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Keywords

Marie Ndiaye, literary fantastic, women and migration, race and identity

Abstract

In her 2009 Goncourt-Prize-winning novel, Trois femmes puissantes (Three Strong Women), Marie Ndiaye experiments with a polyphonic, semi-fantastical rendering of identity-threatening displacements experienced by three women from different socio-geographic backgrounds. In a brief "Counterpoint" at the end of each of the novel's three sections--a narrative take on the musical technique employed by Ndiaye to introduce new focalizations and unexpected turns of events that complicate interpretations of the characters' behavior--each of the women is perceived as metamorphosed into a bird or a birdlike persona. This essay examines the innovative embedding of the shape-shifts in Trois femmes puissantes in both harrowing socio-political realities and the ambiguities of the fantastic and superstition to convey the dehumanizing, unequal power relations governing contemporary women's migration struggles.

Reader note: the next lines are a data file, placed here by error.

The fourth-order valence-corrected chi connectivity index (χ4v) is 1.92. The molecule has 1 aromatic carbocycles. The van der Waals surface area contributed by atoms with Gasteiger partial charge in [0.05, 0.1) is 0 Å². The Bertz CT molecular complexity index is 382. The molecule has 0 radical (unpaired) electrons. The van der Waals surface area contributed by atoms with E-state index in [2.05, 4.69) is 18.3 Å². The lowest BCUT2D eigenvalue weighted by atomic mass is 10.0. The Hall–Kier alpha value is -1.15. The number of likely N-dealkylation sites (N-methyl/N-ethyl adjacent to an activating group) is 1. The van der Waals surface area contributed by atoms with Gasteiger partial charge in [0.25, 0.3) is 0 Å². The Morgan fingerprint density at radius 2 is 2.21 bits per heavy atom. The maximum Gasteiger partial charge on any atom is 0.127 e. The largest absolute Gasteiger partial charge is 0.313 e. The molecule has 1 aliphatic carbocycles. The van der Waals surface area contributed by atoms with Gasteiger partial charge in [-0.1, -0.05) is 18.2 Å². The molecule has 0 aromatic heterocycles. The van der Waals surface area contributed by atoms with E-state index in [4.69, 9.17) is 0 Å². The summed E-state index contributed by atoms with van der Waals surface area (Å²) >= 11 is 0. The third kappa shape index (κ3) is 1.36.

Creative Commons License

Creative Commons License
This work is licensed under a Creative Commons Attribution-Noncommercial-No Derivative Works 4.0 License.

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